Strauss and Hoffmansthal’s fantastic fairytale has a reputation as a brute to stage and while expensive, requiring a heavy-duty cast of singers to do it justice its heavy symbolism and Jungian archetypes, it’s a gift to directors who can give free rein to their imagination. Sadly, most try too hard to spell out the bafflingly symbolic as seems to be the case in Jonathan Kent’s literal production which serves the human aspects well but is rather ho-hum when it comes to the other-worldly; Barak and his wife live in a squalid Laundromat while the inhabitants of the Spirit-World gad about in a colourful Russo-Oriental pastiche.
The Mariinsky singers have the necessary heft but also a great deal of Slavic wobble. Best of the bunch were the Olgas Sergeeva and Savova as the Dyer’s wife and Nurse; both threw themselves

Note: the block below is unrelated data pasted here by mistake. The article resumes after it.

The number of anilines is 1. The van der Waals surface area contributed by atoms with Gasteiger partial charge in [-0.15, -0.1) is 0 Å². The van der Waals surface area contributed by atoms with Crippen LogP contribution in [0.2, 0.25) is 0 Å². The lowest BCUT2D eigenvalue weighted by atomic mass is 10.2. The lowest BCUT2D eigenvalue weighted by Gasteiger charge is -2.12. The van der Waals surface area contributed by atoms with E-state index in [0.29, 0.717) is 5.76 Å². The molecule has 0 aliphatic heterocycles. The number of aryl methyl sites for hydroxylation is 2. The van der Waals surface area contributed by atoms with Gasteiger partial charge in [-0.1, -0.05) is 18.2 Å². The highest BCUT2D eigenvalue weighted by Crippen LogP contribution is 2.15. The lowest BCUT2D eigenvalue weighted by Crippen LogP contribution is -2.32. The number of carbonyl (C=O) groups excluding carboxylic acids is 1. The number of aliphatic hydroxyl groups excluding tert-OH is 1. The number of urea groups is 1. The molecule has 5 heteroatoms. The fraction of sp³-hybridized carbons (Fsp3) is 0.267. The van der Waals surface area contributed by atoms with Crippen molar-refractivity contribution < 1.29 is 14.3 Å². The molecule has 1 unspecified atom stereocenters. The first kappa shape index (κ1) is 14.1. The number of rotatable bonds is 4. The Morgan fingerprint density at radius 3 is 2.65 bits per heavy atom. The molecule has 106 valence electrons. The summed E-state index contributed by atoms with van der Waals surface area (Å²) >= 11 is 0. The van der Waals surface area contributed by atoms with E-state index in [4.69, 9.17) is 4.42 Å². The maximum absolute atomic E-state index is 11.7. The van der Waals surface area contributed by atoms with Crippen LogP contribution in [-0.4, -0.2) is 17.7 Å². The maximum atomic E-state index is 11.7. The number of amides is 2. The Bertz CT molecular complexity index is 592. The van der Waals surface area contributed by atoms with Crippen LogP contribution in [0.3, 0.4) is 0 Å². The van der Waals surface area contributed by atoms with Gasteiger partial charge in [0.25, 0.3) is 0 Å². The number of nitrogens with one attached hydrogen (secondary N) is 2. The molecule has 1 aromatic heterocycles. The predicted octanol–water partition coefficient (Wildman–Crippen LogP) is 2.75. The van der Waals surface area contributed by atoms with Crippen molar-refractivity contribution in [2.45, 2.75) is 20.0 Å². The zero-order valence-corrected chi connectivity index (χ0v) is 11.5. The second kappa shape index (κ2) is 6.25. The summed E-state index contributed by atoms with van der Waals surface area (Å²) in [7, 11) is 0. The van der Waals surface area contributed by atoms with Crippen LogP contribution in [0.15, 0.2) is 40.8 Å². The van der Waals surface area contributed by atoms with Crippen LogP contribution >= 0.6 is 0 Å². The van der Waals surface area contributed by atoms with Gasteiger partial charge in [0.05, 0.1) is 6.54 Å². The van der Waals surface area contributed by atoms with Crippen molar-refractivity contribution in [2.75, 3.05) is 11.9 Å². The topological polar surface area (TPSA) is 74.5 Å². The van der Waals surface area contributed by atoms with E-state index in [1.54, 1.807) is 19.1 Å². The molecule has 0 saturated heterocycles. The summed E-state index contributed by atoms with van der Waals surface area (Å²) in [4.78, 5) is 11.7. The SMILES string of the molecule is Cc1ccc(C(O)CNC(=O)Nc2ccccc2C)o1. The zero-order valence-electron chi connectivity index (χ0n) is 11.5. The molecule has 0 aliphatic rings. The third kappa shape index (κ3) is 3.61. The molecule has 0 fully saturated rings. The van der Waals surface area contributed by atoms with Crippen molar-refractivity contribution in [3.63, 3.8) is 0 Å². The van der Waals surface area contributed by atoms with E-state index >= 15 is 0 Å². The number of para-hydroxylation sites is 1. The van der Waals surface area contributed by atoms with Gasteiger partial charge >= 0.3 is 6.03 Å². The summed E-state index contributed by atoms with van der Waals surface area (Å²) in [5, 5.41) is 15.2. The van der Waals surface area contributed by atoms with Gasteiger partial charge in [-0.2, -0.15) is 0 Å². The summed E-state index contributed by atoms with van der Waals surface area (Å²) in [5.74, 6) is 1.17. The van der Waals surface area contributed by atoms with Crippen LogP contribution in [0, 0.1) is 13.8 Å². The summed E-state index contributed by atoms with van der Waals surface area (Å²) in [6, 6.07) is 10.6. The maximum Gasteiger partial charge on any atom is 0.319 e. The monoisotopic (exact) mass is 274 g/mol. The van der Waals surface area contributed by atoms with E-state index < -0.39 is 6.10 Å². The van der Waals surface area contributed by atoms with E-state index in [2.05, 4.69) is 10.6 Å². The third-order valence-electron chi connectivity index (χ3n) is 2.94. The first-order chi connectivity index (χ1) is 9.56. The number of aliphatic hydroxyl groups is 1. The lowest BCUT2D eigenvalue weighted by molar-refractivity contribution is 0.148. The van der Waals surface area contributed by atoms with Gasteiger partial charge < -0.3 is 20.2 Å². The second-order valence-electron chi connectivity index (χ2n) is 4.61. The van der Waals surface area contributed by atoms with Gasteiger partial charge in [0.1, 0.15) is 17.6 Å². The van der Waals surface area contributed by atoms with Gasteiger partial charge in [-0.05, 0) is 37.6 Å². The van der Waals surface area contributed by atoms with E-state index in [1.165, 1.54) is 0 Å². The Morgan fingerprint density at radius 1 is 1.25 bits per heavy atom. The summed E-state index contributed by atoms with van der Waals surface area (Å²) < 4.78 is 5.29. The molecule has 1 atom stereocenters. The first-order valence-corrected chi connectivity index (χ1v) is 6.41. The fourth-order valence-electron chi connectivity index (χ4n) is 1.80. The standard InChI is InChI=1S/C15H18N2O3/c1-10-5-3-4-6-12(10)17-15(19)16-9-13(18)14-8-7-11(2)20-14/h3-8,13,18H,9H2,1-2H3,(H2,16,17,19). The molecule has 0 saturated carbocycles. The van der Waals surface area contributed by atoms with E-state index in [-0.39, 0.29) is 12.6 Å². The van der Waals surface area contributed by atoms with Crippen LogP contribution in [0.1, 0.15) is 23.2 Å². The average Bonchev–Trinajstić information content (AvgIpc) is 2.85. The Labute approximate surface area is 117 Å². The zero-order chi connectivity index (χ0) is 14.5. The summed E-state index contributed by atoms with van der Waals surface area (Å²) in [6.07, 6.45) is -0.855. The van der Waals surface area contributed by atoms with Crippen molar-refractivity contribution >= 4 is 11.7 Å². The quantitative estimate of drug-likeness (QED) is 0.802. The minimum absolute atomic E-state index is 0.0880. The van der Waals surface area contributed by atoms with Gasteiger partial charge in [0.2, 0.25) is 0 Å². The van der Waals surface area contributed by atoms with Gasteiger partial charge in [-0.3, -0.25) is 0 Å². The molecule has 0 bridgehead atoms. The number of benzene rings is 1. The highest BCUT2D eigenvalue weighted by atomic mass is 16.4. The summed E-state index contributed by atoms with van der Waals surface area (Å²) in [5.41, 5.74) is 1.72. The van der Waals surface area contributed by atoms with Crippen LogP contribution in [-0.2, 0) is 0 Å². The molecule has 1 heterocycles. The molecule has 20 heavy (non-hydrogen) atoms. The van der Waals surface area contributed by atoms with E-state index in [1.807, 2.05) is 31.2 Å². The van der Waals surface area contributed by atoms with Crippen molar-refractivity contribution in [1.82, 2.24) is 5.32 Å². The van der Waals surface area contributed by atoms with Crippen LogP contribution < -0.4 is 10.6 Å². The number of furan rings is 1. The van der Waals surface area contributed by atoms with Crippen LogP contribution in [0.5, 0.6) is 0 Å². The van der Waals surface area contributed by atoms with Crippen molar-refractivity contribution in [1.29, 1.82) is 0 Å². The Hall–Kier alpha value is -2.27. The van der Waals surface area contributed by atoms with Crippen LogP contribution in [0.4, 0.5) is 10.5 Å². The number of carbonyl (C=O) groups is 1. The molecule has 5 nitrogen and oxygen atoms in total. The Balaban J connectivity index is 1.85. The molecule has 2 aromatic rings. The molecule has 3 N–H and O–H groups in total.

into the maelstrom and their dramatic intensity made up for the occasional ugly sound.
Gergiev’s conducting, while wildly exciting, lacks the sweeping Echt-Straussian line and while the strings make some glorious sounds the orchestra comes across as relentlessly loud and crude.
An essential purchase for Gergiev fans, perhaps, but I would veer towards the Sawallisch/Munich production with its clever Kabuki-style and musical refinement or the Solti/Salzburg extravaganza for imaginative scenery and vocal splendour.